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Benq 5V 3A and 3.3V switching power supply for LCD panels

Chips

Conversion to car 5V power supply

Benq 5V 3A and 3.3V switching power supply for LCD panels

This power supply is available at a very low cost (about $3 including shipping) from several Ebay resellers as DC-DC step-down power module current 3A 12V to 5V 3.3V. I got my one from Geiliable Store.

I needed to power my Zaurus SL-C3200, GPS and the car ride recording camera with a strong 5V power supply, so I decided to buy this one and modify it for my needs.

Chips

It is equipped with three connectors with a lot of pins marked as ADJ and SW, but don't be confused. This power supply is not adjustable nor switchable! These pins are just an interconnection between two connectors and don't have any use on the board.

It is based on a reference design of LM2576S-5.0 with an additional 3.3V linear regulator. However input voltage of LM2576 can be up to 45V, the input capacitor is designed only for 25V. So maximum input voltage of the module is 25V.

If you want to modify this power supply to make it switchable, you need to cut the PCB around LM2576 pin 5 and solder the On/Off wire there. The output voltage varies between about 4.85V with load and 5.027V with no load (dependence on the input voltage is much smaller).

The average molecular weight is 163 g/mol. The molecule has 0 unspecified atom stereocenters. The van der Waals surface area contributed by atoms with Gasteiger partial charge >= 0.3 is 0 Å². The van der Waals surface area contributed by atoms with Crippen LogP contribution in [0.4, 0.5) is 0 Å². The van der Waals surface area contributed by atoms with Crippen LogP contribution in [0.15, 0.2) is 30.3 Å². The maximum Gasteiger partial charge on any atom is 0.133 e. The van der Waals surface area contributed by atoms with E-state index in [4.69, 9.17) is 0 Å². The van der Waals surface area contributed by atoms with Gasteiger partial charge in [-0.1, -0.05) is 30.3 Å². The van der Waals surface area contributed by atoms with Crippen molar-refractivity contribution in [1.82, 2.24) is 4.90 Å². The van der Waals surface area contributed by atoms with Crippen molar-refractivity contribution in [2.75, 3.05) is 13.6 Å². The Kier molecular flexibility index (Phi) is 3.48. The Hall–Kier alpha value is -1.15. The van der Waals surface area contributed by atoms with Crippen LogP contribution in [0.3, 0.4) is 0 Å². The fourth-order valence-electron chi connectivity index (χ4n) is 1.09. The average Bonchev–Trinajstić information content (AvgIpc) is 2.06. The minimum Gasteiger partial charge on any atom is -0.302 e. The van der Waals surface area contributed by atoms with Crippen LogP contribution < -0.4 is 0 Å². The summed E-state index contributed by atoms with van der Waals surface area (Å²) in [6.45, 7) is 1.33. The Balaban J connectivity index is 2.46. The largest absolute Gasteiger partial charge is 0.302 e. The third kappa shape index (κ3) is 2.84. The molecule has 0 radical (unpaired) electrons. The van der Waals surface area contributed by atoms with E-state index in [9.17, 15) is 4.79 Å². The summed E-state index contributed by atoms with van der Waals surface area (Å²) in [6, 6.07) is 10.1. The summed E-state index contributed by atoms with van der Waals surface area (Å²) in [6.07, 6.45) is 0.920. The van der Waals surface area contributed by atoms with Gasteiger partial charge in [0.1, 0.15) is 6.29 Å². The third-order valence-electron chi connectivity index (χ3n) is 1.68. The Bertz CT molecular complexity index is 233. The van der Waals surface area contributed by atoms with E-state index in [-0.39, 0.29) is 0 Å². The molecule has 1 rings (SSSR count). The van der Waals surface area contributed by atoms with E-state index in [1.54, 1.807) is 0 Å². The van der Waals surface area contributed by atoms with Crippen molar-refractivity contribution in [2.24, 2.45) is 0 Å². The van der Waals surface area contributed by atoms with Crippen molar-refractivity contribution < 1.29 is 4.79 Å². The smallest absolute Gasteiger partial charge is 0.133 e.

Linear 3.3V regulator compatible with AIC1084-33 then makes 3.3V from 5V. You should expect up to 58% total energy efficiency for the 3.3V power. However datasheet recommends minimal load current 10mA, my one was pretty stable even with no load. The output voltage without any load varies between 2.9993V and 3.0000V.

Conversion to car 5V power supply

As I had no use for connectors and the board with them would need larger shrinkable tube, I decided to remove them. Also 3.3V power supply was not needed and its removal decreased quiescent power consumption to 6.9mA.

First I desoldered connectors and electrolytic capacitors using a soldering iron, solder wick and a cheap vacuum plunger. SMD parts (regulator and 0.1µF ceramic capacitor) were removed on a kitchen hot plate. I just carefully measured its temperature with a cheap infrared thermometer. It was possible to move spare parts out of the board a few seconds after reaching 220°C.

Then I have soldered cables to the larger holes on the board and fastened with a few drops of hot glue.

I covered my product with a hot-shrinkable tube after making photos.

top view of PCB sie view of PCB